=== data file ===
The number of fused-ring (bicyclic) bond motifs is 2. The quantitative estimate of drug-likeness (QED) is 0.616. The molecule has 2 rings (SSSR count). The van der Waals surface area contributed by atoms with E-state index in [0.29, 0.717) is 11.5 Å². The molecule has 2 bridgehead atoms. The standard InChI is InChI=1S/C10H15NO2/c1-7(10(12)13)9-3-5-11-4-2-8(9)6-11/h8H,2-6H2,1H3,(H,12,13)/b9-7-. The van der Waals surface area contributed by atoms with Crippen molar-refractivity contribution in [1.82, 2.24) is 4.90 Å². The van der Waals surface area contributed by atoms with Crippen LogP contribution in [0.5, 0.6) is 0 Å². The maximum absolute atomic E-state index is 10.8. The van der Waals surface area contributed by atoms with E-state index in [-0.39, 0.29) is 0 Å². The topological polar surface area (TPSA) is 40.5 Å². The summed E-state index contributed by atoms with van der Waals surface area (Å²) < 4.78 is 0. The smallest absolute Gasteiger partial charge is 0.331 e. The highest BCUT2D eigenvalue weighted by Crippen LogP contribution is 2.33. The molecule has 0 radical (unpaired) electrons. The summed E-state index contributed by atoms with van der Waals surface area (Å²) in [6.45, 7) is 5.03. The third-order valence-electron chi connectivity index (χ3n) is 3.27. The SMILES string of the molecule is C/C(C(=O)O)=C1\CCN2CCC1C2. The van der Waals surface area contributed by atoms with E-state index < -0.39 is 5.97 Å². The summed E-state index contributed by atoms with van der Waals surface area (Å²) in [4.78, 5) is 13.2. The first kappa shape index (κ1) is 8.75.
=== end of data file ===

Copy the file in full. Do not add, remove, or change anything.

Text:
The number of fused-ring (bicyclic) bond motifs is 2. The quantitative estimate of drug-likeness (QED) is 0.616. The molecule has 2 rings (SSSR count). The van der Waals surface area contributed by atoms with E-state index in [0.29, 0.717) is 11.5 Å². The molecule has 2 bridgehead atoms. The standard InChI is InChI=1S/C10H15NO2/c1-7(10(12)13)9-3-5-11-4-2-8(9)6-11/h8H,2-6H2,1H3,(H,12,13)/b9-7-. The van der Waals surface area contributed by atoms with Crippen molar-refractivity contribution in [1.82, 2.24) is 4.90 Å². The van der Waals surface area contributed by atoms with Crippen LogP contribution in [0.5, 0.6) is 0 Å². The maximum absolute atomic E-state index is 10.8. The van der Waals surface area contributed by atoms with E-state index in [-0.39, 0.29) is 0 Å². The topological polar surface area (TPSA) is 40.5 Å². The summed E-state index contributed by atoms with van der Waals surface area (Å²) < 4.78 is 0. The smallest absolute Gasteiger partial charge is 0.331 e. The highest BCUT2D eigenvalue weighted by Crippen LogP contribution is 2.33. The molecule has 0 radical (unpaired) electrons. The summed E-state index contributed by atoms with van der Waals surface area (Å²) in [6.45, 7) is 5.03. The third-order valence-electron chi connectivity index (χ3n) is 3.27. The SMILES string of the molecule is C/C(C(=O)O)=C1\CCN2CCC1C2. The van der Waals surface area contributed by atoms with E-state index < -0.39 is 5.97 Å². The summed E-state index contributed by atoms with van der Waals surface area (Å²) in [4.78, 5) is 13.2. The first kappa shape index (κ1) is 8.75.